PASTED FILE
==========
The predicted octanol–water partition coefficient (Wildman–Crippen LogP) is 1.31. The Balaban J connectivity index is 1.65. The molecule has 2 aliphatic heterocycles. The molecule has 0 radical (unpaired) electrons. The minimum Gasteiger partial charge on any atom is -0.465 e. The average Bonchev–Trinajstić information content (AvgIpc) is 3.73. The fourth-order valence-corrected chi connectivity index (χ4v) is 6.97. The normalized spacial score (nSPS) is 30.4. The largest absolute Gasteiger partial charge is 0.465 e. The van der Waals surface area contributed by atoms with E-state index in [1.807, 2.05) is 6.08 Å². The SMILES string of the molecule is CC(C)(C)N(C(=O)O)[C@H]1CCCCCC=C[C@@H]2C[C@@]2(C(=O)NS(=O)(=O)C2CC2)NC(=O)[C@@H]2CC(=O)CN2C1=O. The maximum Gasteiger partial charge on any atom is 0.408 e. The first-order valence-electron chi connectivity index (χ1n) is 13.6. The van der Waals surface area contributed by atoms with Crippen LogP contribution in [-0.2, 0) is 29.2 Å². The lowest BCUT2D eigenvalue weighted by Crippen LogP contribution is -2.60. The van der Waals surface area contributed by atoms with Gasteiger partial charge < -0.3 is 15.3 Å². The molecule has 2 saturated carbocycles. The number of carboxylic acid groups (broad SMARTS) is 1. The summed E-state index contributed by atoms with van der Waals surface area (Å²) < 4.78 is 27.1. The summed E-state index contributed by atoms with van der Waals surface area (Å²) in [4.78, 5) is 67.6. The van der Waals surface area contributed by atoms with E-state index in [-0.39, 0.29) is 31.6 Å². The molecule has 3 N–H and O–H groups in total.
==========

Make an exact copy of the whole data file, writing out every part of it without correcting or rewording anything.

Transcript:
The predicted octanol–water partition coefficient (Wildman–Crippen LogP) is 1.31. The Balaban J connectivity index is 1.65. The molecule has 2 aliphatic heterocycles. The molecule has 0 radical (unpaired) electrons. The minimum Gasteiger partial charge on any atom is -0.465 e. The average Bonchev–Trinajstić information content (AvgIpc) is 3.73. The fourth-order valence-corrected chi connectivity index (χ4v) is 6.97. The normalized spacial score (nSPS) is 30.4. The largest absolute Gasteiger partial charge is 0.465 e. The van der Waals surface area contributed by atoms with E-state index in [1.807, 2.05) is 6.08 Å². The SMILES string of the molecule is CC(C)(C)N(C(=O)O)[C@H]1CCCCCC=C[C@@H]2C[C@@]2(C(=O)NS(=O)(=O)C2CC2)NC(=O)[C@@H]2CC(=O)CN2C1=O. The maximum Gasteiger partial charge on any atom is 0.408 e. The first-order valence-electron chi connectivity index (χ1n) is 13.6. The van der Waals surface area contributed by atoms with Crippen LogP contribution in [-0.2, 0) is 29.2 Å². The lowest BCUT2D eigenvalue weighted by Crippen LogP contribution is -2.60. The van der Waals surface area contributed by atoms with Gasteiger partial charge < -0.3 is 15.3 Å². The molecule has 2 saturated carbocycles. The number of carboxylic acid groups (broad SMARTS) is 1. The summed E-state index contributed by atoms with van der Waals surface area (Å²) < 4.78 is 27.1. The summed E-state index contributed by atoms with van der Waals surface area (Å²) in [4.78, 5) is 67.6. The van der Waals surface area contributed by atoms with E-state index in [-0.39, 0.29) is 31.6 Å². The molecule has 3 N–H and O–H groups in total.